Sudip Datta: Southeast Michigan sees slide in public companies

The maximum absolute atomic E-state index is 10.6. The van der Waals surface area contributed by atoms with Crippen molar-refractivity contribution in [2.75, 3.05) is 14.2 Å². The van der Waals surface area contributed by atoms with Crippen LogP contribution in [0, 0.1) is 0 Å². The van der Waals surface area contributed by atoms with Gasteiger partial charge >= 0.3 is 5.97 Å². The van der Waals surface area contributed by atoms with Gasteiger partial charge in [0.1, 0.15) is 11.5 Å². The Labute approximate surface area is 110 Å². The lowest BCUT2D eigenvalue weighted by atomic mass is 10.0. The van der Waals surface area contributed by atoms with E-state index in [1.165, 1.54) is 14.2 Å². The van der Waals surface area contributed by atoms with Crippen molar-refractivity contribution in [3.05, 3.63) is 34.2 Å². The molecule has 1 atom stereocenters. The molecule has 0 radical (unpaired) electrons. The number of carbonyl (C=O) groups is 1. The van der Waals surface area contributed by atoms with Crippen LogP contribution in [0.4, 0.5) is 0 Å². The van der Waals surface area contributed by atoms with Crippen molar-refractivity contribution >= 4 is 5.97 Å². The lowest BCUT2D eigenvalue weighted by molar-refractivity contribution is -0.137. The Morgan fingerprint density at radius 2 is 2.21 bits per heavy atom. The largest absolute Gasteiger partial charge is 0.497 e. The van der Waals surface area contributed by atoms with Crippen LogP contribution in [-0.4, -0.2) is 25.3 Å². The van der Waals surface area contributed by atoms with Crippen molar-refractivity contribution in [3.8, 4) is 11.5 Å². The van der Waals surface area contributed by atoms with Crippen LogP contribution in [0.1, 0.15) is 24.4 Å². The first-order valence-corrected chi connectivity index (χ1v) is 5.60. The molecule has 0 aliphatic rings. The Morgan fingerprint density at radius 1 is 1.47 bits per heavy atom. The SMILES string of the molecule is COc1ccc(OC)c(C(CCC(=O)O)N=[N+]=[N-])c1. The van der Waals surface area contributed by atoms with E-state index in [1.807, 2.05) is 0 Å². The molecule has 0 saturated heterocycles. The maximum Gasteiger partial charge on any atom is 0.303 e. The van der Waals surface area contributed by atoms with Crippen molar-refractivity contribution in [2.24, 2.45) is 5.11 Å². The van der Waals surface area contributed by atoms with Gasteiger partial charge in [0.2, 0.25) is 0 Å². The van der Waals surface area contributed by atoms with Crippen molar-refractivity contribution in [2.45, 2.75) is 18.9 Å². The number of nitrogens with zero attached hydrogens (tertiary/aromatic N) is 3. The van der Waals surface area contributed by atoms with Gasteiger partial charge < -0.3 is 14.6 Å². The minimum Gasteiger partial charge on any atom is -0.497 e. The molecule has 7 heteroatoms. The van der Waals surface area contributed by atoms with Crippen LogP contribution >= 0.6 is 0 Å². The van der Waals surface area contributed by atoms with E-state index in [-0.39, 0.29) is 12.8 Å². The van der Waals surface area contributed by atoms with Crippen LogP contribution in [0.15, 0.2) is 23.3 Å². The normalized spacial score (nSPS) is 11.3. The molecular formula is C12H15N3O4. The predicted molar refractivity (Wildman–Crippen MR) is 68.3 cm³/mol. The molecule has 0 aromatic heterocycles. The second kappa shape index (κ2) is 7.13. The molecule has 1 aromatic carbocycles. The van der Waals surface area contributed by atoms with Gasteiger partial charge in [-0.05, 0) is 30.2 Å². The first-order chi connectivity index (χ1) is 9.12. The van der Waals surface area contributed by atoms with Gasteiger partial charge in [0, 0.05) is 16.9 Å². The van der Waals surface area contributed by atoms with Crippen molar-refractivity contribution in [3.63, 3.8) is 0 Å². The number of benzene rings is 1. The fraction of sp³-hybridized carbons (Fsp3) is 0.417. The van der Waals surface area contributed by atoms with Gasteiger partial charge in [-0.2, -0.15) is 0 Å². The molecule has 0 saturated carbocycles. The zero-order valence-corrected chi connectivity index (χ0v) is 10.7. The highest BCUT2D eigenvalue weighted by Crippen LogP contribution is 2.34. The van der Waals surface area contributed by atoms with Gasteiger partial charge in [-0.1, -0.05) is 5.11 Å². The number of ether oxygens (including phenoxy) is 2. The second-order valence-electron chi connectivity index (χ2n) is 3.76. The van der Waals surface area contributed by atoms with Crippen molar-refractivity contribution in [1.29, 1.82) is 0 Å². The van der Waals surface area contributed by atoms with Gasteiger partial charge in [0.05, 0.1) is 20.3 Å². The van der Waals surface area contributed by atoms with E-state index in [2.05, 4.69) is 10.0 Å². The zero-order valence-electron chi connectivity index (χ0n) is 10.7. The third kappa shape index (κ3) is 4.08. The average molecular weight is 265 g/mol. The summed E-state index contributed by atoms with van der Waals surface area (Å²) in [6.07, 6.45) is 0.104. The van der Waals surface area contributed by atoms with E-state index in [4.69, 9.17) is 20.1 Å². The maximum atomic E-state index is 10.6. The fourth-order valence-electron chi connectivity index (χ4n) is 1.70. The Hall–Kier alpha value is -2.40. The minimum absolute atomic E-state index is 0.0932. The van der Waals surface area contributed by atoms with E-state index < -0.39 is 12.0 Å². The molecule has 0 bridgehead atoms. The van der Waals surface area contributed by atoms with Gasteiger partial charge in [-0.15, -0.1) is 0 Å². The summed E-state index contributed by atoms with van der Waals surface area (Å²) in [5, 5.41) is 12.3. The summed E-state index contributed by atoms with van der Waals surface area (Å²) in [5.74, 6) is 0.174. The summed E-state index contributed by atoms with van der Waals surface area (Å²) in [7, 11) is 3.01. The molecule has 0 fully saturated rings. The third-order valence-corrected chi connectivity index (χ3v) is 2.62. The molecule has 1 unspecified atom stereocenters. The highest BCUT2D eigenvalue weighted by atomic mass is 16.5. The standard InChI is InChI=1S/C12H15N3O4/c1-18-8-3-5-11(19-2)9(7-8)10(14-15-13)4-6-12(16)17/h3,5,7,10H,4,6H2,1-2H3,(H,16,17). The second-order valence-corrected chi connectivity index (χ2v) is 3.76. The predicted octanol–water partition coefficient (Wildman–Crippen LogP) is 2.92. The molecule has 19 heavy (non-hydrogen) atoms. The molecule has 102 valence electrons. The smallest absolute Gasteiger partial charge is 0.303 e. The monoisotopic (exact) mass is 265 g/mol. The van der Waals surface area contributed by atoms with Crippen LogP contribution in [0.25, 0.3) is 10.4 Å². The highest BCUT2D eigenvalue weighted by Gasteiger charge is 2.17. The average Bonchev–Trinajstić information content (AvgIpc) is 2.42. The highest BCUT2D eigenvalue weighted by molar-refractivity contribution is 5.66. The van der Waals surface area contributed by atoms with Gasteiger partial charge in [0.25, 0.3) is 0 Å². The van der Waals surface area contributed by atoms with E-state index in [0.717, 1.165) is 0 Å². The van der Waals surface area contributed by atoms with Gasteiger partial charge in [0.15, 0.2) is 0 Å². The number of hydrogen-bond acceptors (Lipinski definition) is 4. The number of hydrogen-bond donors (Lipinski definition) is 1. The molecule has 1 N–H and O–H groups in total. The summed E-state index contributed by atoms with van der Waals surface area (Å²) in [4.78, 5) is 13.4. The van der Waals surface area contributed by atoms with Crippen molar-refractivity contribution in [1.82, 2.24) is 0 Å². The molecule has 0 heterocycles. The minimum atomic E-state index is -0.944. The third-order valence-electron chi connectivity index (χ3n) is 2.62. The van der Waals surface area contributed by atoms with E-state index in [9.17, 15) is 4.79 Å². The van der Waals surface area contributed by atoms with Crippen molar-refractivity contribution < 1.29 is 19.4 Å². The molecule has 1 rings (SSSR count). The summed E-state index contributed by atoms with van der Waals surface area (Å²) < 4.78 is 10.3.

The ranks of Southeast Michigan publicly traded companies have been shrinking for two decades. Twenty years ago, Southeast Michigan was home to 93 companies with publicly traded stock. That's down to just 42 today. That 54 percent slide is slightly steeper than the 50 percent shrink that Wall Street as a whole has gone through since 1996. The shift has many causes: companies going out of business or leaving town, a decades-long binge in mergers and acquisitions and an IPO market that has largely passed the state by. On the regulatory side, Congress enacted the Sarbanes-Oxley Act of 2002 to increase investor protections after the Enron scandal in 2001. But the act, which created public accounting oversight, enhanced disclosures and other accountability measures, has made it more expensive and difficult for companies to go public. "With more regulations, management sovereignty, more sources of funds and activist investors threatening boards, there's no desire to rush to go public," said Sudip Datta, finance professor and chair of the finance department at Wayne State University. "But this isn't necessarily good for the economy. All of these factors have created an environment where only a handful of rich folks can participate."